Forty-six volunteer vendors offered services Thursday at the HEART to Heart Resource Fair, held Thursday at the Boys & Girls Club of Albany.
The event, organized through the city of Albany's Homeless Enrichment and Rehabilitation Team (HEART), began with just six vendors, and has since grown into an annual happening.
More than 100 homeless or low-income families came to this year's event, where they had access to free dental screenings and extractions, vision checks, cancer screenings and even haircuts. Visitors also learned about career and school opportunities available social services, and other programs.
Albany residents and first-time fairgoers James and Melissa Vogel were excited to get bags of food for their four cats from SafeHaven Humane Society, on hand to provide pet information for low-income families.
"I'm just amazed at all the services," said James Vogel, who also volunteers at Signs of Victory homeless shelter.
The Vogels met working at Walmart, and James has since moved on to working at Fred Meyer. As both work part-time, they say the fair is a great help.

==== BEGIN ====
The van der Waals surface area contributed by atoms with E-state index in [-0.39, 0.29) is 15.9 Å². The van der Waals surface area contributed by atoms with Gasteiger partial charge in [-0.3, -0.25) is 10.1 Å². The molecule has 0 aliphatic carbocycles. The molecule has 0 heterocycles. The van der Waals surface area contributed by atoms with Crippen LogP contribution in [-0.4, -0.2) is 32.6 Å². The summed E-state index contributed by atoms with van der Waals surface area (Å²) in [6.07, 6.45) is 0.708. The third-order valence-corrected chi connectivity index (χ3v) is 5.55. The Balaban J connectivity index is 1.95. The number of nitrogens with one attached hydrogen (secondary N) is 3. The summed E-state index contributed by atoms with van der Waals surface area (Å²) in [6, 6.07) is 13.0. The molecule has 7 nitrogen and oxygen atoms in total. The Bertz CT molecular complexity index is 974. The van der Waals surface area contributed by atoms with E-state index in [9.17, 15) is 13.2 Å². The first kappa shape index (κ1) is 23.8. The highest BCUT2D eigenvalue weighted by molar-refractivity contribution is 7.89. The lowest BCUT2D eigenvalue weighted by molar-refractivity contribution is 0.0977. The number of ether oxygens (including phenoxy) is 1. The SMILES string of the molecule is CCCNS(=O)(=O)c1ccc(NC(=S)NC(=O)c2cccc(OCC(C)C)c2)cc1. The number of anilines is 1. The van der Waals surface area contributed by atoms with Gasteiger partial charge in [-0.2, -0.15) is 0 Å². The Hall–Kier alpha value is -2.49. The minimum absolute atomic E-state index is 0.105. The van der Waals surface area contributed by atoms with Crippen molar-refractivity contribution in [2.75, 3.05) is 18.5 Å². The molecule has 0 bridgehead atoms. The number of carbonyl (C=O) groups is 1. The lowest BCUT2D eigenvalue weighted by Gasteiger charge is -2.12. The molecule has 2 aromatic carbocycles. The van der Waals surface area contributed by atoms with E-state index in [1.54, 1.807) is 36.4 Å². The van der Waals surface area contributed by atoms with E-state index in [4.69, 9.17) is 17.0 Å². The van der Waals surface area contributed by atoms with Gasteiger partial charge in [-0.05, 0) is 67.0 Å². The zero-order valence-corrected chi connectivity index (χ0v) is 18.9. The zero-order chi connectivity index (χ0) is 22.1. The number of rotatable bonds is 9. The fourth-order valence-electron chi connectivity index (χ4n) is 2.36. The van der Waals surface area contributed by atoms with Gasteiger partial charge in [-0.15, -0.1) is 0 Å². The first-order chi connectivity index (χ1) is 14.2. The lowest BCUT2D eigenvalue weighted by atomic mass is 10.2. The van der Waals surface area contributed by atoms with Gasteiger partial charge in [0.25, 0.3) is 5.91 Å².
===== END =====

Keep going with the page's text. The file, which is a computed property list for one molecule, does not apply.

Picking out some complimentary reading glasses, Albany residents Andy and Dorothy Smith were also appreciative of the fair.
"It's great because it's giving back to the community," said Andy Smith.
The community-contribution element is a big one at the event; all the vendors volunteer their time, and on another level, it provides educational and professional opportunities to college students.
Oregon State University seniors Laura Clendaniel and Liz Newman volunteered as interns with Samaritan Health Services to help with cancer screenings. Clendaniel will graduate in June with a human development and family science degree, while Newman will graduate with a public health degree. Both women said working at the fair has been eye-opening.
"For me, it's a shock," said Newman, explaining how she discovered one barrier to service for many people is in simply filling out the paperwork.
"We're helping people who can't read or write," she said. "For us, maybe the challenge is just learning how to get to the screening. But if we can't even read the flyer, then that's a different problem."
While many of the vendors offer direct goods and services to visitors, others offer less tangible or immediate help. Jennifer Morris, development director for the Corvallis-based Center Against Rape and Domestic Violence, stood at her booth, offering information and a resource for people who may need it. The center maintains a hotline and a 24-hour emergency shelter for victims.
While her booth offers a modest bowl of candy, she said she's not surprised that not too many people visit.
"People may not feel safe talking to us here, but what's valuable is that we make our resource known," she said. 'We're not passing out toothbrushes, but we're here to offer safety."